More and more Canadians take care of friends, family members, and loved ones of all ages living with a mental health problem, whether they live together at home or not. Caring for a loved one can be rewarding, but it can also be tiring, overwhelming, confusing, and stressful. Many caregivers feel obligated to put the needs of others before their own. Yet, when you make the time to take care of yourself, you can help avoid burnout, isolation, depression, anxiety, and other problems that caregiving might bring up. Here are some tips to reduce the impact that caregiving can take.
Ongoing education can help you understand what’s going on and build realistic and hopeful expectations. Education includes learning more about the mental health and social services available in your community and province or territory. With your loved one’s permission, you can also ask their mental health care team for information and advice.
ASK YOUR LOVED ONE WHAT THEY NEED MOST
It’s natural to want to help as much as you can. However, it’s unrealistic to expect that you can do everything, and it might not be what your loved one needs. Building independence is an important part of recovery. It can be difficult when what your loved one says they need most is not what you think they should be focusing on. For example, if a loved one is focused on finding employment, putting a lot of effort into finding new treatment providers might not be the best use of your caregiving resources. Taking more time to listen and understand the reasons behind your loved one’s priorities can help you use your energy better.
PRACTICE CLEAR COMMUNICATION SKILLS
Clear communication means that everyone can discuss their thoughts or concerns respectfully. The ingredients of clear communication include active listening without distractions, being specific, focusing on one topic at a time, and using respect and empathy in every discussion. Assertiveness can help people communicate well in difficult situations. Many community organizations offer assertiveness courses so you can practice these skills.
Be mindful of any extra barriers to good communication. For example, your loved one may find it harder to filter out distractions, may need more time to think about what they’d like to say, or may have focus or energy for a respectful conversation only at certain times of day.
Dealing with difficult thoughts, beliefs, or experiences
Mental illnesses can cause a lot of upsetting or difficult thoughts or experiences. People who experience depression may talk about feeling worthless or hopeless. People who experience an anxiety disorder may bring up unrealistic fears. People who experience episodes of psychosis may experience hallucinations (sensations that aren’t real) or delusions (strong beliefs that can’t possibly be true).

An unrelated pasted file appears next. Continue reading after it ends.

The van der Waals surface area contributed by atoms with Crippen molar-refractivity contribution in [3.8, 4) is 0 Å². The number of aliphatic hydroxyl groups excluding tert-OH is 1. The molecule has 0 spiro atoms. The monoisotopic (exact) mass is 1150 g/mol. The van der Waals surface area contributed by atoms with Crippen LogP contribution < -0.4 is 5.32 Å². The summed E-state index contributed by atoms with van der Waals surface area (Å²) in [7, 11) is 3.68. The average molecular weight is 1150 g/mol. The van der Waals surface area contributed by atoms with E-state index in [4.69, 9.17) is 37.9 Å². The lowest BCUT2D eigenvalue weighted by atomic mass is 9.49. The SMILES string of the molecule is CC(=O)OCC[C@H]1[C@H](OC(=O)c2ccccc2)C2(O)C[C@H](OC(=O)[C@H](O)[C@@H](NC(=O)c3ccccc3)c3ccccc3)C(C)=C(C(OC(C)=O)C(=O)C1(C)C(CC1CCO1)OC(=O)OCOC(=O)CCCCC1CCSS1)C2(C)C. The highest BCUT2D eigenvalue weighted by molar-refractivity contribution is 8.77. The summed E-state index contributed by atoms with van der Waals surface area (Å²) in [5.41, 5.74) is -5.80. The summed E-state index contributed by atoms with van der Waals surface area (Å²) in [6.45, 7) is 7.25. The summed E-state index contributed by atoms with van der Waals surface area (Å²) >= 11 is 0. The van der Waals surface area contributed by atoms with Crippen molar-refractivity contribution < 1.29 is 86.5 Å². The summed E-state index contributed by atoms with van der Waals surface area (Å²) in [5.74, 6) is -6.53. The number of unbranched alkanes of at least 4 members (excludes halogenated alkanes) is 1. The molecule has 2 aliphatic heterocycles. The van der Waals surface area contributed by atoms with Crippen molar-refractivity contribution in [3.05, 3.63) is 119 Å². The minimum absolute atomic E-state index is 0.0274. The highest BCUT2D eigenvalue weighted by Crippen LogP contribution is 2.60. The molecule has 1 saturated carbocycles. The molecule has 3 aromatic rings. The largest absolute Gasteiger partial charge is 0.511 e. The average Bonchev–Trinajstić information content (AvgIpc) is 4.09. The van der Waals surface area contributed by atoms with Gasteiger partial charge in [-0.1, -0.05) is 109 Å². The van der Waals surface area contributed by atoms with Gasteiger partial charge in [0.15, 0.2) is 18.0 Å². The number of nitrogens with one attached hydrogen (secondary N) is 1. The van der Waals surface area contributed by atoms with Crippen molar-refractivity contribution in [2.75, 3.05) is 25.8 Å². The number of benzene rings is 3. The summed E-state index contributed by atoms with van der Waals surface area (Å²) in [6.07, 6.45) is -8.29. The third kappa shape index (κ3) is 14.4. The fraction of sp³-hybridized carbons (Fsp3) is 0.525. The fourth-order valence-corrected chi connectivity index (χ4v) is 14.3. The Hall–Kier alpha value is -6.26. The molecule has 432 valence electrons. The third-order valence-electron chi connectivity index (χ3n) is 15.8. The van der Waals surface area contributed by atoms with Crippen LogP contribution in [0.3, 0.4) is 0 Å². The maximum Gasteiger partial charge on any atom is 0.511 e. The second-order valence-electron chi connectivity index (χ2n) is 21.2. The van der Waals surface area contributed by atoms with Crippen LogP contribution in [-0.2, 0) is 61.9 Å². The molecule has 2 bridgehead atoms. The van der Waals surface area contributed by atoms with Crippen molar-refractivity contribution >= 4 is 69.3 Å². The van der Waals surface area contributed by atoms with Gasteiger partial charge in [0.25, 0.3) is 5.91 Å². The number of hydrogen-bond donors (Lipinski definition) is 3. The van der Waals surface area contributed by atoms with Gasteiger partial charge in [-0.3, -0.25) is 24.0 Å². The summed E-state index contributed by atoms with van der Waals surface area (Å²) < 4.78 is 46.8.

All of these situations can be very upsetting for caregivers. You may be frightened or confused by the things you hear. A helpful approach to these difficult statements is to simply acknowledge your loved one’s feelings around the thoughts. You could say, “I can see how upset you’re feeling right now. I can only imagine how scary those thoughts must feel.” It’s unrealistic to expect that you can solve or even fully understand what your loved one is experiencing, but the simple act of acknowledging and empathizing shows that you are listening and you care. Often, that’s enough to reduce some distress.
SET HEALTHY LIMITS
It’s easy to feel like you have to be there for a loved one all the time or find yourself spending more time caregiving than you’d like. Limits are a healthy part of any relationship—even more so when you are juggling a lot of different priorities. Think about your own needs, then work with everyone around you to find a solution. You could set limits around behaviours, the time that you will focus on caregiving, expectations around the home, or whatever makes sense in your situation. Part of setting limits is letting go of the idea that you can control someone else’s symptoms or behaviours. You may have influence, but in the end, your own actions are the only things you have control over.
PLANNING FOR THE FUTURE
Thinking about the future can be stressful and frightening for any caregiver. For aging caregivers supporting a loved one who can’t live independently, the future can seem particularly uncertain. Reach out for help so you can take advantage of local, provincial or territorial, and federal resources. In addition to local organizations and health care providers, you can seek assistance through national programs like Carers Canada, PLAN (Planned Lifetime Advocacy Network), and government agencies like Service Canada.
TAKE CARE OF YOURSELF
You can only help when you’re healthy and have enough energy and resources. Feeling frustrated, overwhelmed, or even a bit resentful are signs that you might need some care for yourself.
- Make time for yourself and your own priorities – Caregiving may seem like a full-time job, but even full-time jobs have breaks and holidays. Set aside time to focus on yourself, see family and friends, or participate in hobbies you enjoy. If you need help finding someone to care for your loved one during this time, enlist some help from other loved ones or paid home care providers or talk to
your loved one’s mental health care team about opportunities for respite care.
- Take care of your own mental health – Caregiving can take a toll on your own wellbeing. It’s normal to have a lot of difficult feelings when a loved one is ill—grief, loss, frustration, hopelessness, and many others. If you find it difficult to cope, seek help for yourself.
- Seek support when you need it – Social support is so important. Many caregivers say that they feel isolated by their responsibilities. Connect with people who understand what you’re going through and see what has helped others in similar situations. Look for groups online if you can’t find caregiver support groups in your community